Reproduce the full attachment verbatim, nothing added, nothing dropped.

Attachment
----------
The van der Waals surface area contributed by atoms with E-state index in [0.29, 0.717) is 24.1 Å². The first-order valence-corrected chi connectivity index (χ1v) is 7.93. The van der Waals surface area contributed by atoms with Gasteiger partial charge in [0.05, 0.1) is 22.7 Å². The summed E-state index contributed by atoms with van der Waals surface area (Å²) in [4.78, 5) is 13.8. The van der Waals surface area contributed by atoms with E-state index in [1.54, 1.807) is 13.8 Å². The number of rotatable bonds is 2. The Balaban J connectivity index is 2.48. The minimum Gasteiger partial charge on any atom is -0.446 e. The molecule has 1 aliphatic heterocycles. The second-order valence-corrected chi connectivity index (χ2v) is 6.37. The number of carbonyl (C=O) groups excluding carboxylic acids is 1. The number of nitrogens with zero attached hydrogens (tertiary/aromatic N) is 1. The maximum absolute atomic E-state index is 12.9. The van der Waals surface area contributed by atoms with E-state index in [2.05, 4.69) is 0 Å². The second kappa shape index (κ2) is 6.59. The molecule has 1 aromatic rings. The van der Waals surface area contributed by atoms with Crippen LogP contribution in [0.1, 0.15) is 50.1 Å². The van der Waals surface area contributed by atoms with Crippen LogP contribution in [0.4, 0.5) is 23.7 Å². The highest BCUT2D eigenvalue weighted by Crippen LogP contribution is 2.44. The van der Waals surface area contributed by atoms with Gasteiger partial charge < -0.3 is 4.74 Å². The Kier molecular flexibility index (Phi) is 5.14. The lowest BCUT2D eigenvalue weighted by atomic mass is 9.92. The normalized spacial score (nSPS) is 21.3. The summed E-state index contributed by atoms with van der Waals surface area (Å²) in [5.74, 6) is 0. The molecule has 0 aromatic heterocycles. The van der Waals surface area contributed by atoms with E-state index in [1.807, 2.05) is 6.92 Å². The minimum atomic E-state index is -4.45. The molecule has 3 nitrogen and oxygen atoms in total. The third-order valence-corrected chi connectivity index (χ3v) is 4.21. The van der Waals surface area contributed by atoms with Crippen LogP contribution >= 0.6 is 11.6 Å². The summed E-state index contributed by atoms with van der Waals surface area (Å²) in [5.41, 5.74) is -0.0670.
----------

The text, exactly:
The van der Waals surface area contributed by atoms with E-state index in [0.29, 0.717) is 24.1 Å². The first-order valence-corrected chi connectivity index (χ1v) is 7.93. The van der Waals surface area contributed by atoms with Gasteiger partial charge in [0.05, 0.1) is 22.7 Å². The summed E-state index contributed by atoms with van der Waals surface area (Å²) in [4.78, 5) is 13.8. The van der Waals surface area contributed by atoms with E-state index in [1.54, 1.807) is 13.8 Å². The number of rotatable bonds is 2. The Balaban J connectivity index is 2.48. The minimum Gasteiger partial charge on any atom is -0.446 e. The molecule has 1 aliphatic heterocycles. The second-order valence-corrected chi connectivity index (χ2v) is 6.37. The number of carbonyl (C=O) groups excluding carboxylic acids is 1. The number of nitrogens with zero attached hydrogens (tertiary/aromatic N) is 1. The maximum absolute atomic E-state index is 12.9. The van der Waals surface area contributed by atoms with E-state index in [2.05, 4.69) is 0 Å². The second kappa shape index (κ2) is 6.59. The molecule has 1 aromatic rings. The van der Waals surface area contributed by atoms with Crippen LogP contribution in [0.1, 0.15) is 50.1 Å². The van der Waals surface area contributed by atoms with Crippen LogP contribution in [0.4, 0.5) is 23.7 Å². The highest BCUT2D eigenvalue weighted by Crippen LogP contribution is 2.44. The van der Waals surface area contributed by atoms with Gasteiger partial charge < -0.3 is 4.74 Å². The Kier molecular flexibility index (Phi) is 5.14. The lowest BCUT2D eigenvalue weighted by atomic mass is 9.92. The normalized spacial score (nSPS) is 21.3. The summed E-state index contributed by atoms with van der Waals surface area (Å²) in [5.74, 6) is 0. The molecule has 0 aromatic heterocycles. The van der Waals surface area contributed by atoms with E-state index in [1.807, 2.05) is 6.92 Å². The minimum atomic E-state index is -4.45. The molecule has 3 nitrogen and oxygen atoms in total. The third-order valence-corrected chi connectivity index (χ3v) is 4.21. The van der Waals surface area contributed by atoms with Crippen LogP contribution >= 0.6 is 11.6 Å². The summed E-state index contributed by atoms with van der Waals surface area (Å²) in [5.41, 5.74) is -0.0670.